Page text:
Vince Dooley switches from gridiron to garden and produces another winner.
Most folks consider gardening to be safe, yet it nearly cost Vince Dooley his life. The celebrated former-football-coach-turned-rabid-gardener had scanned the deepest recesses of his cranium to come up with the perfect 39th anniversary gift for his wife, Barbara. Suddenly, inspiration struck. He'd give her a Japanese maple.
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"I got a good bargain on it," recalls the longtime coach and athletic director at The University of Georgia. "It was huge. I had to rent a crane to set it in the hole." After informing his bride that something truly special awaited her in the yard, he led her to the spot with her eyes closed and then asked her to open them. "She was speechless," he says.
Stunned might be a better word. "I ran over to that tree and started tearing through the branches, searching for diamonds and gold hidden in them," she remembers. "That anniversary present was almost his last."
Bitten by the Bug
Barbara forgave him, though, because she realized Vince couldn't help it―he's a gardening addict. His sickness began while he was coaching the Bulldogs, when he started taking classes from Michael Dirr and Allan Armitage, two eminent horticulture professors at UGA. "I took courses on trees, shrubs, perennials, and propagation," he says. "I couldn't get enough. I got bit by the garden bug. That started the garden with help from local landscape consultant Ron Deal."
Today, Coach's garden consists of streams, waterfalls, labyrinthine paths, and myriad plants that cover more than an acre. Finding Vince within this leafy maze proved such a challenge that Barbara now requires he carry a cell phone.
His garden is like half of Noah's ark. "I want one of everything," he concedes. "I know that's impossible, but I've given it a good try." Diversity brings its rewards, however. "I have a garden for all seasons," he declares. "I don't care when you come and see it, I want something going on."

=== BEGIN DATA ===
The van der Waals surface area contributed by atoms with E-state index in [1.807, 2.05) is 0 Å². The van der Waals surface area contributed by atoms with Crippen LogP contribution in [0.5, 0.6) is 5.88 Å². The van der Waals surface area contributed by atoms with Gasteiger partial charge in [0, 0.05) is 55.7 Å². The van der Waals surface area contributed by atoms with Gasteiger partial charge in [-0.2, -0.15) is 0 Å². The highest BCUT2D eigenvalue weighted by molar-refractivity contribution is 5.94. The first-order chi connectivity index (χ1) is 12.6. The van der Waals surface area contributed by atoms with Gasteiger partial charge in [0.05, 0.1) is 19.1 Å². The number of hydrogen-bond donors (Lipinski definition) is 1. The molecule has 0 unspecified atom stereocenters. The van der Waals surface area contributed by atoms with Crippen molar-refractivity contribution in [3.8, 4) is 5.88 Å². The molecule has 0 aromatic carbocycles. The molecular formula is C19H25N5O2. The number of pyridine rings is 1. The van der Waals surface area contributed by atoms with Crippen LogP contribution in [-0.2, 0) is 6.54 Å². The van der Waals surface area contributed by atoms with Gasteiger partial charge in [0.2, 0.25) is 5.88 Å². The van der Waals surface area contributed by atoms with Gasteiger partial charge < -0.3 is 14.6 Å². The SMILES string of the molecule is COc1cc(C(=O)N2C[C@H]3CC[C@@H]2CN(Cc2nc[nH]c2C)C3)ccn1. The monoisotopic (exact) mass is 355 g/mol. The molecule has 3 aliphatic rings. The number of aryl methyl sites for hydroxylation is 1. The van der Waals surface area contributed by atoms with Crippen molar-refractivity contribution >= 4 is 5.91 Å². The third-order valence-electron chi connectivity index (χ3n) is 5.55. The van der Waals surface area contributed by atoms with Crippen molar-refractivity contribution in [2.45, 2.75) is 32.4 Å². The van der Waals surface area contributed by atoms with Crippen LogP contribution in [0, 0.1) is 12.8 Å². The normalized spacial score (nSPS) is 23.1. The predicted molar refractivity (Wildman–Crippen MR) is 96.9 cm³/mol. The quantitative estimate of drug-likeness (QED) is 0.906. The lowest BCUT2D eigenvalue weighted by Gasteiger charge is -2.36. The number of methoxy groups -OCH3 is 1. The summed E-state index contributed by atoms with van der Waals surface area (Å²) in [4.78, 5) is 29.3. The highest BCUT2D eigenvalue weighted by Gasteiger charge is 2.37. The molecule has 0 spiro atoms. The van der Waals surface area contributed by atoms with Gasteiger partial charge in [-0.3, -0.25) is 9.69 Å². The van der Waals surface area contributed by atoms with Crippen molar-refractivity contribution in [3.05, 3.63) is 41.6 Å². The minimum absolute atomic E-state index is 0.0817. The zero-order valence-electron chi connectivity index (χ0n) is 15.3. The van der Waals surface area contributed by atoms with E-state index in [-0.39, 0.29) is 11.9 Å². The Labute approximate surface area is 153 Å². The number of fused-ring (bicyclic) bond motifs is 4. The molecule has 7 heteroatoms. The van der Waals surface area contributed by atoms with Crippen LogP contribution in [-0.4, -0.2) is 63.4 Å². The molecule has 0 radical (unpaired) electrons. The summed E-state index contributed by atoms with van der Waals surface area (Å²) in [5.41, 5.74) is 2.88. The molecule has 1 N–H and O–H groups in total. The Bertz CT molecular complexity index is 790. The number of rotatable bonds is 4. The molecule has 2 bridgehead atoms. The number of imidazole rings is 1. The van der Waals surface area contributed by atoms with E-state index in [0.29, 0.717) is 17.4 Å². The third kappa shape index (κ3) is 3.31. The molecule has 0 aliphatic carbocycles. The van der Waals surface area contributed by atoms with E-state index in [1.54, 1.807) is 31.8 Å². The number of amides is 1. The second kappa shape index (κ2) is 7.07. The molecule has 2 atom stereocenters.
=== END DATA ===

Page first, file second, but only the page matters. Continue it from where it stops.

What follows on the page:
There always is. For example, spring features the fragrant blooms of wisteria and native azaleas. Hydrangeas, 'Knock Out' roses, and crepe myrtles steal the show in summer. Japanese maples highlight autumn. In winter, when most other gardens look brown and barren, Vince enjoys the blooms of Lenten rose, wintersweet, paper bush, Japanese flowering apricot, camellias, and winter daphne. He acquired so many plants that he ran out of space. Thankfully, the late Mrs. William Mathis allowed him to lease some of her property next door to expand his garden.
A Doozy Named Dooley
In March 1996, a late freeze killed almost all of the flowerbuds of French hydrangeas in the Athens-Atlanta area. Nobody had any blooms that year―except for Vince. One of his hydrangeas bloomed profusely as if nothing untoward had happened. Nurseries eagerly propagated the find. Now you can buy extra-hardy 'Dooley' hydrangeas at many garden centers.
Now you might think a plant named 'Dooley' would be Coach's favorite. Instead he reserves that honor for his treasured Japanese maples. "I love their infinite variety, shape, form, and color. They're the aristocrats of trees," he states. More than 50 kinds grace the property, including the infamous anniversary tree.
Though Barbara found no gold in that tree, she admits she enjoys his garden. "I knew it was all over when he started learning all the Latin names," she says. "I can talk to you on 150 different topics for 10 minutes each. Vince can talk to you for hours on three topics―sports, gardening, and the Civil War."
Right now, he's concentrating on his plants. "Gardening is good for the mind, good for the heart, and good for the soul," he says serenely. Uh-oh―sounds like he planted another maple.
Weep Not For Vince
One of the most fascinating sections of Vince Dooley's garden is "Weeper's Corner," where rare, cascading trees and shrubs straddle a creek. Here you'll find weeping redbud, weeping honey locust, weeping katsura, and weeping larch, as well as Vince's crown jewel, a weeping bald cypress called 'Cascade Falls.' Coach got the idea for Weeper's Corner "because that's where I'd go to cry after we got beaten." These plants obviously tolerate drought, because he didn't have to cry that often.
"Coach's New Calling" is from the June 2007 issue of Southern Living. Because prices, dates, and other specifics are subject to change, please check all information to make sure it's still current before making your travel plans.